North Korea covers the entire northern part of the Korean peninsula. The country is considered one of the last communist bastions on earth. It is governed strictly by dictators and is considered the most restrictive political system of our time.
Geographically, North Korea borders China (North), Russia (Northeast) and South Korea. The western border is the Yellow Sea, the eastern the Japanese Sea. The inner border with South Korea is called the “demilitarized zone”. North and South Korea are divided countries.
Overview of North Korea’s history
The division began after the Second World War with the division of Korea into an American and a Soviet zone. In 1948, two independent states emerged from these zones, the fate of which is reminiscent of divided Germany. The Korean War from 1950 to 1953 then sealed the sad division of the Korean peninsula.
North Korea is one of the poorest countries in the world. Its population is isolated from all western influences. The dictatorial state is repeatedly in the public eye because of its nuclear weapons program and military threats (use of nuclear weapons). South Korea does not want to be provoked by the threatening gestures of its communist neighbor.
The defense ministry in Seoul expressed the view in April 2013 that Pyongyang was unable to use nuclear missiles (see source ).
North Korea is accused by supranational organizations of serious human rights violations. Every twentieth citizen of North Korea is a member of the military. The country traditionally maintains friendly relations with the People’s Republic of China, which, however, are also marred by the constant military provocations of North Korea.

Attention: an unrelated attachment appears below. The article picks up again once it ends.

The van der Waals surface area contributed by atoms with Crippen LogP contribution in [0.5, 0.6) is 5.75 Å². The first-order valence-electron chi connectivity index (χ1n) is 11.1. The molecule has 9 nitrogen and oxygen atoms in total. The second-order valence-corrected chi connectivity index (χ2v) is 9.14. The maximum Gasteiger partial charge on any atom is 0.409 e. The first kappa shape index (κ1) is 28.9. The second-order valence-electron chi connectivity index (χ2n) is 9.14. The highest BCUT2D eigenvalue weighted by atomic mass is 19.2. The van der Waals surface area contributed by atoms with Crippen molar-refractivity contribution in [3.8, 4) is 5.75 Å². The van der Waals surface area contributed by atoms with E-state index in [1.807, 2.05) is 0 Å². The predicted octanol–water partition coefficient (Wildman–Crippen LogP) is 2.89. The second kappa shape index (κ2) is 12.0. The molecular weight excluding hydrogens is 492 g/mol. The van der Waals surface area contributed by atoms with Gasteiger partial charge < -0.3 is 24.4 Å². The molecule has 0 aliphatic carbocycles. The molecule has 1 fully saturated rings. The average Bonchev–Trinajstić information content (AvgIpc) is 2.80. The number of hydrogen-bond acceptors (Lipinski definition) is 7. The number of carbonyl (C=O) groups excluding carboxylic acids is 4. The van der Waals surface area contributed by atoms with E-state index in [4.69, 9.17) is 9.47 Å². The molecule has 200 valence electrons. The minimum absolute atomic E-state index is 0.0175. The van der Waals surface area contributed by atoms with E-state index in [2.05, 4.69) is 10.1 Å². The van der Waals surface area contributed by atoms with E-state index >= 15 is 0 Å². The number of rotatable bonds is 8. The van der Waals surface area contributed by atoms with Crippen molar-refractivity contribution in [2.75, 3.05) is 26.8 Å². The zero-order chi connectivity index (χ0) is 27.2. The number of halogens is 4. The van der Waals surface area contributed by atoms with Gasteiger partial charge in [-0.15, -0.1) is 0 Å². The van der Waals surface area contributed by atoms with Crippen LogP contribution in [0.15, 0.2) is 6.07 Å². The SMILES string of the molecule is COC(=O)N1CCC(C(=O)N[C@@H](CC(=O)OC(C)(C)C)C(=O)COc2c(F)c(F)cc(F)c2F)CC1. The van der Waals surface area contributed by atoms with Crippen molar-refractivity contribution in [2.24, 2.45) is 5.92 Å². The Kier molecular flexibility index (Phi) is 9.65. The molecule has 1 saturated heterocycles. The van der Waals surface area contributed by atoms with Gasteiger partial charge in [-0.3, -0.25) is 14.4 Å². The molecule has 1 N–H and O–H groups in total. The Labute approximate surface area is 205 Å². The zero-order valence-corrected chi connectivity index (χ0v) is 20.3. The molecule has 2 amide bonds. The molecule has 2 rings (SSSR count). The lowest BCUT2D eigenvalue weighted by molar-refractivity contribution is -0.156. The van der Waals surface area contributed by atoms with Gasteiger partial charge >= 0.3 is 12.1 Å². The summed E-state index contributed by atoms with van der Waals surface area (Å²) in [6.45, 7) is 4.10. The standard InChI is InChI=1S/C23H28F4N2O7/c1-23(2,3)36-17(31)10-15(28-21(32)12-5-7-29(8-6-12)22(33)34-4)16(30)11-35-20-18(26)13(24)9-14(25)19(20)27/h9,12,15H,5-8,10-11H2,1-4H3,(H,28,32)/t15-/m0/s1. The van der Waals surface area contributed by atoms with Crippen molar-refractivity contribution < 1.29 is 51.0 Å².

North Korea facts and figures
According to findjobdescriptions, the capital of North Korea is Pyongyang, the national language is Korean. The state form of Korea is officially a People’s Republic, but in fact the dictatorship of a family clan consisting of around 200 families. Eternal President is Kim Il-Sung (died July 8, 1994). Supreme leader is his descendant Kim Jong-Un, who is also head of government and chairman of the national defense commission. North Korea’s total area is 120,538 km² and has a population of around 24 million – with an annual increase of around 0.38 percent. The gross domestic product per capita is $ 1,152. The country’s culture is shaped by the glorification of leaders Kim Il-Sung and Kim Jong-Il. Military parades are the order of the day.
Travel information for North Korea
It is not possible for foreign individual tourists to travel to the Democratic People’s Republic of Korea. Only group trips that are closely monitored by the security service are permitted. All visits are subject to approval. Contacts with locals are not possible. There is only a very simple tourist infrastructure in North Korea. The state tourism organization Ryohaengsa is responsible for the approval of visits. In 2011 around 6,000 western European tourists visited the country. The import of mobile phones is prohibited; they must be handed in on entry.
North Korea’s economy
North Korea is governed by a strictly centralized planned economy that is geared towards self-sufficiency (“Chuch’e ideology”). All industries are state owned. The loss of trading partners in the former communist Eastern bloc has contributed significantly to the collapse of the North Korean economy.